Wednesday, May 16, 2018

Shark Scroll Saw Pattern.

SHARK!!!!!   This guy is over 14 inches long. 

There are around 440 shark species. The first sharks appeared in oceans over 400 million years ago. 
They range in length from ~6.5 inches to 40 feet. The whale shark can weigh up to 13 tons. On average they swim a little over 3 mpg but can reach speeds in excess of 50mph. You are not going to outswim a shark. In the wild sharks have a lifespan of  20 to 30 years.

Sharks even have their own week. Shark Week on the Discovery Channel premiered in 1988. It was created by Tom Golden and features shark-based programming. I guess they deserve their own tv show since they are 400 million years old as a species.

What size scroll saw blade should I use?

You will sometimes see charts like the one above that tell you the appropriate blade to use for a certain thickness of the wood. Let me tell you my opinion on how to use these charts.

These charts tell you how efficient a blade will cut for a thickness of wood. If you are going to cut a board in half then the blade suggested will probably be the best choice. The blade will most efficiently remove the sawdust from the kerf and generate the least amount of heat while cutting the board at a fairly fast rate.

The problem is that we rarely use the scroll saw to do a crosscut or a rip cut. We are typically doing fretwork with small interior cuts and tight turns. Trying to make a tight turn with a #10 blade is just not going to happen. Because of this, we will not use a #10 blade even if the wood is one inch thick.

We will choose the blade based on the pattern. If my board is one inch thick but the pattern has small interior cuts I may select a #5 or even a #3 blade if I think that will let me cut the pattern with more accuracy.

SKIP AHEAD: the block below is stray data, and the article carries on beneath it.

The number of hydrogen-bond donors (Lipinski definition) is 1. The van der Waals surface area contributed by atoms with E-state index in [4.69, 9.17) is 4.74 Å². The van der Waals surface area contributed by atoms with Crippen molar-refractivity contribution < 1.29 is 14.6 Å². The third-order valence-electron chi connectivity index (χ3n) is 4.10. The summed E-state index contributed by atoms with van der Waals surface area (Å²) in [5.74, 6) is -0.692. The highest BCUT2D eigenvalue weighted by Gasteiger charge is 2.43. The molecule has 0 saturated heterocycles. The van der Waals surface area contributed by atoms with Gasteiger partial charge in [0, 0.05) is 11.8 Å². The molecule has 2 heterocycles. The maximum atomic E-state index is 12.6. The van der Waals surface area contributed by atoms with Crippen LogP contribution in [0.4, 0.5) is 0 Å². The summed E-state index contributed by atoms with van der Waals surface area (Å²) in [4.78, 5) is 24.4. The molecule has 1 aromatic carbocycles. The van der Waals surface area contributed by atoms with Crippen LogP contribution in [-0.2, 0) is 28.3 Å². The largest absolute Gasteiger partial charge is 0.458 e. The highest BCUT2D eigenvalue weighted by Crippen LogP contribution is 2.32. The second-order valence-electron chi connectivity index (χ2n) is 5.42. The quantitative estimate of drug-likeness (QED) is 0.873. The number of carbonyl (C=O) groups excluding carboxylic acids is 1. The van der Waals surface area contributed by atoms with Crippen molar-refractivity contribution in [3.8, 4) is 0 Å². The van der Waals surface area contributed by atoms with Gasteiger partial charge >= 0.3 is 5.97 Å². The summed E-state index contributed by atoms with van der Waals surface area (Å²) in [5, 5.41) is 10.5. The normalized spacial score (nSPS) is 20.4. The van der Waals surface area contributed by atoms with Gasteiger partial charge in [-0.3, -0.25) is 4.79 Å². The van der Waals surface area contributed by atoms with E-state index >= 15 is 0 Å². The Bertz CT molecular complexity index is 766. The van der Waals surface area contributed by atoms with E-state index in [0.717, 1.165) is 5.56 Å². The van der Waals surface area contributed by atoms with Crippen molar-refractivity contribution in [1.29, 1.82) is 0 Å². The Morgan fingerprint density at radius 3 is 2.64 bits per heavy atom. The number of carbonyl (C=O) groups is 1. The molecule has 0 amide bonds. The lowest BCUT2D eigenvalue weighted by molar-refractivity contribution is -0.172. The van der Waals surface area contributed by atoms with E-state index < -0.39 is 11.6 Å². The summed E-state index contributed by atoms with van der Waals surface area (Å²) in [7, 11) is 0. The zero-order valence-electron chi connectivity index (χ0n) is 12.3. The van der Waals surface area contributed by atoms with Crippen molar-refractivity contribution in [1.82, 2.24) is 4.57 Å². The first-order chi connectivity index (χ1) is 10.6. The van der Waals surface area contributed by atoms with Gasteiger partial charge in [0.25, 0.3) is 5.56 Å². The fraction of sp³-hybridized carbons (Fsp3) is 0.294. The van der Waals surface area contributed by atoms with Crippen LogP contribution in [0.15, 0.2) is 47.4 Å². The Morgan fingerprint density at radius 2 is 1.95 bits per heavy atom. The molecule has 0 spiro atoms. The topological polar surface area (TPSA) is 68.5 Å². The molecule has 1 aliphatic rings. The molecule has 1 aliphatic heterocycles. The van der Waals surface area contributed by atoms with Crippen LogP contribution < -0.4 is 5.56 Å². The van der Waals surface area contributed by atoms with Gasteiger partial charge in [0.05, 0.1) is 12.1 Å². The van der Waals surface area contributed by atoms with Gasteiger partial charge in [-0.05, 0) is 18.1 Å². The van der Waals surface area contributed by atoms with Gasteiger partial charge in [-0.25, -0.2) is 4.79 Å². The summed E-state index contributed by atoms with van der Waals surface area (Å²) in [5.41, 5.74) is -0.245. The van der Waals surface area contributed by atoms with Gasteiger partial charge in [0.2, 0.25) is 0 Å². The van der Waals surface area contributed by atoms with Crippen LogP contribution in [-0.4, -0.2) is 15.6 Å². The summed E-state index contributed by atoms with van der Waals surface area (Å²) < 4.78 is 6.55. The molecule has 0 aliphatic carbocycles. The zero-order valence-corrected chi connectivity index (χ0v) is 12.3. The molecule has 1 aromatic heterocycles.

The tradeoff is that the smaller blade will not be as efficient cutting the thicker board. I will have to slow my cut to allow the blade to remove the sawdust from the kerf. If I push the blade it will heat up and probably break.

There are times when choosing a smaller blade just won't work. Sometimes the species of wood is just too hard and you need a larger blade with fewer teeth per inch. In that case, the tradeoff is accuracy. 

As you can see choosing the correct blade requires more information than is included in a chart. 

Very few scroll saw artists who use their machine for fretwork ever use a blade larger than a #5. I am not saying that the larger blade do not have their place but it is generally for basic cuts.

All I have talked about in the above paragraphs is the size of the blade. This does not take into account the different styles of blade. That's another subject for another article.